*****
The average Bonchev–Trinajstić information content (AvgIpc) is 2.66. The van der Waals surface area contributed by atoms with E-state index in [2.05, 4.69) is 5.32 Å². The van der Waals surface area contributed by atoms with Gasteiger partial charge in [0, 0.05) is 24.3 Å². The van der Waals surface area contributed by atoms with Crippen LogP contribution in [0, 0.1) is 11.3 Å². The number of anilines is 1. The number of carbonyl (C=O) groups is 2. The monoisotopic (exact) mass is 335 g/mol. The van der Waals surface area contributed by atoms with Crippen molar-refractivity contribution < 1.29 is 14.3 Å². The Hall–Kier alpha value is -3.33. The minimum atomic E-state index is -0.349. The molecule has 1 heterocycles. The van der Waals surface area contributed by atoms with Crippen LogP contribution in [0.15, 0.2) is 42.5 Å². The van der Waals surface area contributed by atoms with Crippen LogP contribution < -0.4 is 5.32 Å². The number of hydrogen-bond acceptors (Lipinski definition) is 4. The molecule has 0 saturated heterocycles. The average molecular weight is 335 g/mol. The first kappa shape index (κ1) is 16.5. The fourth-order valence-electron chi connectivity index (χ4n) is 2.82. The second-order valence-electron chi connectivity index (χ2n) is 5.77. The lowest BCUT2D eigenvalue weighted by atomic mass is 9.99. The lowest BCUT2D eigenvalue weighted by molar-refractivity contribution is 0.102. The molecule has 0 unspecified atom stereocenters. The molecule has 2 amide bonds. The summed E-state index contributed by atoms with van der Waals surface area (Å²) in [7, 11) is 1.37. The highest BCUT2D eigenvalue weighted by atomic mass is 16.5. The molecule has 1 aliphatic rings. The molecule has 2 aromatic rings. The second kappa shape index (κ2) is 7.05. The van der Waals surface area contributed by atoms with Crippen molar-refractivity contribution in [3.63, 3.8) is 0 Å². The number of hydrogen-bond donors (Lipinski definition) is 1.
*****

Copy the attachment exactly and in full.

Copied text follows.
The average Bonchev–Trinajstić information content (AvgIpc) is 2.66. The van der Waals surface area contributed by atoms with E-state index in [2.05, 4.69) is 5.32 Å². The van der Waals surface area contributed by atoms with Gasteiger partial charge in [0, 0.05) is 24.3 Å². The van der Waals surface area contributed by atoms with Crippen LogP contribution in [0, 0.1) is 11.3 Å². The number of anilines is 1. The number of carbonyl (C=O) groups is 2. The monoisotopic (exact) mass is 335 g/mol. The van der Waals surface area contributed by atoms with Crippen molar-refractivity contribution < 1.29 is 14.3 Å². The Hall–Kier alpha value is -3.33. The minimum atomic E-state index is -0.349. The molecule has 1 heterocycles. The van der Waals surface area contributed by atoms with Crippen LogP contribution in [0.15, 0.2) is 42.5 Å². The van der Waals surface area contributed by atoms with Crippen LogP contribution < -0.4 is 5.32 Å². The number of hydrogen-bond acceptors (Lipinski definition) is 4. The molecule has 0 saturated heterocycles. The average molecular weight is 335 g/mol. The first kappa shape index (κ1) is 16.5. The fourth-order valence-electron chi connectivity index (χ4n) is 2.82. The second-order valence-electron chi connectivity index (χ2n) is 5.77. The lowest BCUT2D eigenvalue weighted by atomic mass is 9.99. The lowest BCUT2D eigenvalue weighted by molar-refractivity contribution is 0.102. The molecule has 0 unspecified atom stereocenters. The molecule has 2 amide bonds. The summed E-state index contributed by atoms with van der Waals surface area (Å²) in [7, 11) is 1.37. The highest BCUT2D eigenvalue weighted by atomic mass is 16.5. The molecule has 1 aliphatic rings. The molecule has 2 aromatic rings. The second kappa shape index (κ2) is 7.05. The van der Waals surface area contributed by atoms with Crippen molar-refractivity contribution in [3.63, 3.8) is 0 Å². The number of hydrogen-bond donors (Lipinski definition) is 1.